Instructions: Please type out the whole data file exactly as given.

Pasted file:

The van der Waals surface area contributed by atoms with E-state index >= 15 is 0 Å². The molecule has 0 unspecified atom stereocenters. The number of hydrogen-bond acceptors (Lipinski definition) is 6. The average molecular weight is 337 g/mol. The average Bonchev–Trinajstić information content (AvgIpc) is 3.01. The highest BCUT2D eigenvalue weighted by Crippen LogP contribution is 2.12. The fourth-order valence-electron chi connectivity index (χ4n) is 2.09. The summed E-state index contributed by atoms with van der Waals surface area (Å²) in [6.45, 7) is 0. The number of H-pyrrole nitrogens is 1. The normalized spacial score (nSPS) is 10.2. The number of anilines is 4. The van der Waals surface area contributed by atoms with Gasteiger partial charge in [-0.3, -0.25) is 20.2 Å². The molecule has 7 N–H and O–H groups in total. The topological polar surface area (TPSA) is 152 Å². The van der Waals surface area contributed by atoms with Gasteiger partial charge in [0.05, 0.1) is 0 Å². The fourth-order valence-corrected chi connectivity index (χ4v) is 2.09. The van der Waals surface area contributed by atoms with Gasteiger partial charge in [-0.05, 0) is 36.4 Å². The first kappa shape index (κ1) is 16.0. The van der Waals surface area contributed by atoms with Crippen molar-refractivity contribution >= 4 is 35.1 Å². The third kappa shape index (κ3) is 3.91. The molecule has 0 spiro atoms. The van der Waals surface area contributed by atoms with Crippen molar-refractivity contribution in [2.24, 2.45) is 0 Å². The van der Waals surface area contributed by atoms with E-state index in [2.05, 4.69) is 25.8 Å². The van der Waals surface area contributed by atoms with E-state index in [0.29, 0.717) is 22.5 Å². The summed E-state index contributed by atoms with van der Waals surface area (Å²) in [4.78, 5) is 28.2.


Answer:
The van der Waals surface area contributed by atoms with E-state index >= 15 is 0 Å². The molecule has 0 unspecified atom stereocenters. The number of hydrogen-bond acceptors (Lipinski definition) is 6. The average molecular weight is 337 g/mol. The average Bonchev–Trinajstić information content (AvgIpc) is 3.01. The highest BCUT2D eigenvalue weighted by Crippen LogP contribution is 2.12. The fourth-order valence-electron chi connectivity index (χ4n) is 2.09. The summed E-state index contributed by atoms with van der Waals surface area (Å²) in [6.45, 7) is 0. The number of H-pyrrole nitrogens is 1. The normalized spacial score (nSPS) is 10.2. The number of anilines is 4. The van der Waals surface area contributed by atoms with Gasteiger partial charge in [-0.3, -0.25) is 20.2 Å². The molecule has 7 N–H and O–H groups in total. The topological polar surface area (TPSA) is 152 Å². The van der Waals surface area contributed by atoms with Gasteiger partial charge in [0.05, 0.1) is 0 Å². The fourth-order valence-corrected chi connectivity index (χ4v) is 2.09. The van der Waals surface area contributed by atoms with Gasteiger partial charge in [-0.05, 0) is 36.4 Å². The first kappa shape index (κ1) is 16.0. The van der Waals surface area contributed by atoms with Crippen molar-refractivity contribution >= 4 is 35.1 Å². The third kappa shape index (κ3) is 3.91. The molecule has 0 spiro atoms. The van der Waals surface area contributed by atoms with Crippen molar-refractivity contribution in [2.24, 2.45) is 0 Å². The van der Waals surface area contributed by atoms with E-state index in [2.05, 4.69) is 25.8 Å². The van der Waals surface area contributed by atoms with E-state index in [0.29, 0.717) is 22.5 Å². The summed E-state index contributed by atoms with van der Waals surface area (Å²) in [4.78, 5) is 28.2.